Kerbside changes

From 1 February 2024, new national standards to kerbside bin collections are in place, which means most Kiwis can sort their recycling, organics and rubbish in the same way.

www/ccc.govt.nz/kerbside-changes

Christchurch – you’ve bin good with recycling, so let’s keep up the good work and continue to put the right items in the right bins.

The new national standards mean some important changes to how kerbside collection is run throughout New Zealand.

For Christchurch, there will be a few changes:

Item Now goes in
  • Empty pizza boxes, without food scraps
  • Clean plastic containers and bottles up to 4 litres, but no smaller than a yoghurt pottle
Yellow recycling bin
  • Aerosol cans
  • Tea bags
  • Cardboard and paper with food on it including newspaper, paper towels, shredded paper, tissues and fish and chip wrappers
Red rubbish bin

 

Frequently asked questions

What is changing?

From 1 February, materials collected from households for recycling will be standardised across New Zealand. 

Only these things can be recycled from home: 

  • plastic bottles, clear plastic trays and plastic containers numbered 1, 2 and 5 only

  • food and drink tins and cans

  • paper and cardboard

  • glass bottles and jars

For Christchurch, this means the following changes

Item

Now goes into

Clean pizza boxes, without food scraps

Yellow recycling bin

Shredded paper, serviettes, and paper towels

Red rubbish bin

Tea bags

Red rubbish bin

Aerosol cans

Red rubbish bin

Plastic containers and bottles up to four litres, but no smaller than a yoghurt pottle

Yellow recycling bin

Why are these changes happening?

From 1 February 2024, the government, led by Ministry for the Environment, are introducing new national standards to kerbside bin collections, so now most Kiwis can sort their recycling, organics and rubbish in the same way.

Collecting the same materials in kerbside recycling services will make it easier for everyone to put items in the right bin no matter where they are in New Zealand. 

It will also help businesses to design and manufacture packaging they know can be recycled from anywhere in the country. 

The changes will also help recycling facilities by improving the quality of the materials they receive, so they can recycle more.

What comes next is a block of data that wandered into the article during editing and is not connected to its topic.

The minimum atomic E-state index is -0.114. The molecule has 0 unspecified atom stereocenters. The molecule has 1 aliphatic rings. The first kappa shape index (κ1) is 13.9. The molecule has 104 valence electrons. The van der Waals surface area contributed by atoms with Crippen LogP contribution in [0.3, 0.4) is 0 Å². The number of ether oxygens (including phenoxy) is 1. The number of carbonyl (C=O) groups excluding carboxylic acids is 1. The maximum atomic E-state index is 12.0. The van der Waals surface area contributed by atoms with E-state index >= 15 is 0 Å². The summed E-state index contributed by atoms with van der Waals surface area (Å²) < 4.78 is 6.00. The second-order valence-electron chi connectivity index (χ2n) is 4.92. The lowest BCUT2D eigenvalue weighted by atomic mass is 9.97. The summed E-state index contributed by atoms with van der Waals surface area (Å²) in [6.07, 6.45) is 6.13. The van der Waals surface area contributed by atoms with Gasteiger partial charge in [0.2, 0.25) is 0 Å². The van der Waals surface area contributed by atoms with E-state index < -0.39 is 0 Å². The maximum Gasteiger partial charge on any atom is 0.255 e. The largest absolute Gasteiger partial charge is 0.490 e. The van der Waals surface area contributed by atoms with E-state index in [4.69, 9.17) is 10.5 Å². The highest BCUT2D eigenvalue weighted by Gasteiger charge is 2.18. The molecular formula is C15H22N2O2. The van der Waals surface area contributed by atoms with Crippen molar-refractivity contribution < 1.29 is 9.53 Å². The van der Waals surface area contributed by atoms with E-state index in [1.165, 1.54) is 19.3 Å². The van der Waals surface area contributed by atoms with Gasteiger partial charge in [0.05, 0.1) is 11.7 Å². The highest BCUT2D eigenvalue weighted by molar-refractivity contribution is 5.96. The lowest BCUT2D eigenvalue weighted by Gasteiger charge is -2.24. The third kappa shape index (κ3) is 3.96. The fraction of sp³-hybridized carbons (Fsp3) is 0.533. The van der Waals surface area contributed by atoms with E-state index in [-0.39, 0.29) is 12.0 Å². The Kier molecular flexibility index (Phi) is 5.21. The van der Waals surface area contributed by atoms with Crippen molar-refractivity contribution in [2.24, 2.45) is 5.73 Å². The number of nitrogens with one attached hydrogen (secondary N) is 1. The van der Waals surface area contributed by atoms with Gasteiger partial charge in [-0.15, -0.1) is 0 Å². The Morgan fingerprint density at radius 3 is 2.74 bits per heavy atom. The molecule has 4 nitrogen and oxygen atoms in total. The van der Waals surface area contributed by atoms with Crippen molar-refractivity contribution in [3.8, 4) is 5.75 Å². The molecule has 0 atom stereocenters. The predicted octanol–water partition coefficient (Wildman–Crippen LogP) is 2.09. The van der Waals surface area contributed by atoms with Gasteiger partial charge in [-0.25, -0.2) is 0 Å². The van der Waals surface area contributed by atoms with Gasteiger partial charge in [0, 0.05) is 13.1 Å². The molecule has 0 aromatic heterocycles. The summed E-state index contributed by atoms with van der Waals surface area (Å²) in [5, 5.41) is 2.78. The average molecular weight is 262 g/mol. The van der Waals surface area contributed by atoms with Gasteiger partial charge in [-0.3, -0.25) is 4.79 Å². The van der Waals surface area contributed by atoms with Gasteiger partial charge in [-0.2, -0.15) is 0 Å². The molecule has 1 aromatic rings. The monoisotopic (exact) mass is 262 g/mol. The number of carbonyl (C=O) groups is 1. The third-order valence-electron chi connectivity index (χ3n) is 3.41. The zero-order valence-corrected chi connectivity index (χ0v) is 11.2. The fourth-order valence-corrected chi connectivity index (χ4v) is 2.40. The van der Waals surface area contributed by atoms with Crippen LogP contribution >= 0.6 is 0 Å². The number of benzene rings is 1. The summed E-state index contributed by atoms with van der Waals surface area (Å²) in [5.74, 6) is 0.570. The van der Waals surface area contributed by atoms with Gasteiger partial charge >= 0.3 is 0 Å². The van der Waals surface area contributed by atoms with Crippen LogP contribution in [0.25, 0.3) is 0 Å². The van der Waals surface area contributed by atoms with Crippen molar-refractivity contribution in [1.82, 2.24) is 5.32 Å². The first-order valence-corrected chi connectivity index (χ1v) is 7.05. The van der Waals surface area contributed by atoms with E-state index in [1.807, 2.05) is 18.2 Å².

For more information on the changes to standardise household recycling, visit Ministry for the Environment(external link).

What items can go into my recycling bin?

Only these things can be recycled from home

  •  Plastic bottles, clear plastic trays and containers numbered 1, 2 and 5 only (larger than a yoghurt pottle and smaller than 4 litres)
  • Food and drink tins and cans
  • Paper and cardboard (including pizza boxes)
  • Glass bottles and jars

Remember to give your bottle, tins, cans and containers a rinse, make sure they're not bagged or squashed, and put all lids in the red bin. 

What items can go into my organics bin?

We accept all food waste and most garden waste in our green organics bins.

All food waste

  • fruit and vegetables
  • meat, bones and fish
  • bread and pastries
  • dairy products
  • coffee grounds and loose tea leaves
  • shells and shellfish

Liquids can't go in any bin. Cooking oil can be dropped off at one of our EcoDrop Recycling Centres free of charge. 

Most garden waste

  • cut flowers, pruned branches and leaves
  • grass clippings, unless sprayed with a herbicide containing Clopyralid

We can't accept cuttings from flax, cabbage trees or soil. Put these in the red bin or dispose of them at an EcoDrop for a fee. 

Why can I no longer recycle aerosol cans?

When not completely empty, aerosols can explode under pressure and cause fires at recycling facilities.

Some aerosols contain poisonous contents such as insecticides and automotive sprays.

Staff at recycling facilities may be exposed to these contents when aerosols are damaged or crushed for baling.  

Why can't pizza boxes go into the green bin?

Clean pizza boxes with food scraps removed can be placed in recycling.

Ministry for the Environment has provided advice that paper and cardboard items can introduce pollutants into soil such as inks that include heavy metals and/or microplastics. 

Why can't shredded paper/paper towels go in the green bin?

These items should now go in the red bin. 

The new national standards have brought in this change because paper and cardboard would introduce PFAs (polyfluoroalkyl substances) into the compost product our plant produces.

PFAS can accumulate in soil, plants and eventually the food chain. Removing it from the green bin removes this health risk.

Can I still line my green bin with newspaper?

No, you cannot line your green bin with paper, or wrap food scraps in paper before putting them in the green bin.

The new national standards have brought in this change because paper and cardboard would introduce polyfluoroalkyl substances (PFAs) into the compost product our plant produces.

PFAS can accumulate in soil, plants and eventually the food chain. Removing it from the green bin removes this health risk.

To reduce issues around smell or food waste getting stuck at the bottom of the bin, we suggest lining the bottom of your green bin with weeds or leaves before emptying in food waste.

Emptying your food caddy into the green bin the evening before collection can also help. 

How should I prepare my items for recycling?

Take off the lids, rinse out any dirty items, and put your containers out for recycling. 

What should I do with my lids?

Please keep them out of your household recycling and put them in the red bin. Lids are too small to be separated by machinery at our recycling plant. Sorting machinery can also mistake flat lids for paper, so they contaminate paper recycling. 

Where can I find more information?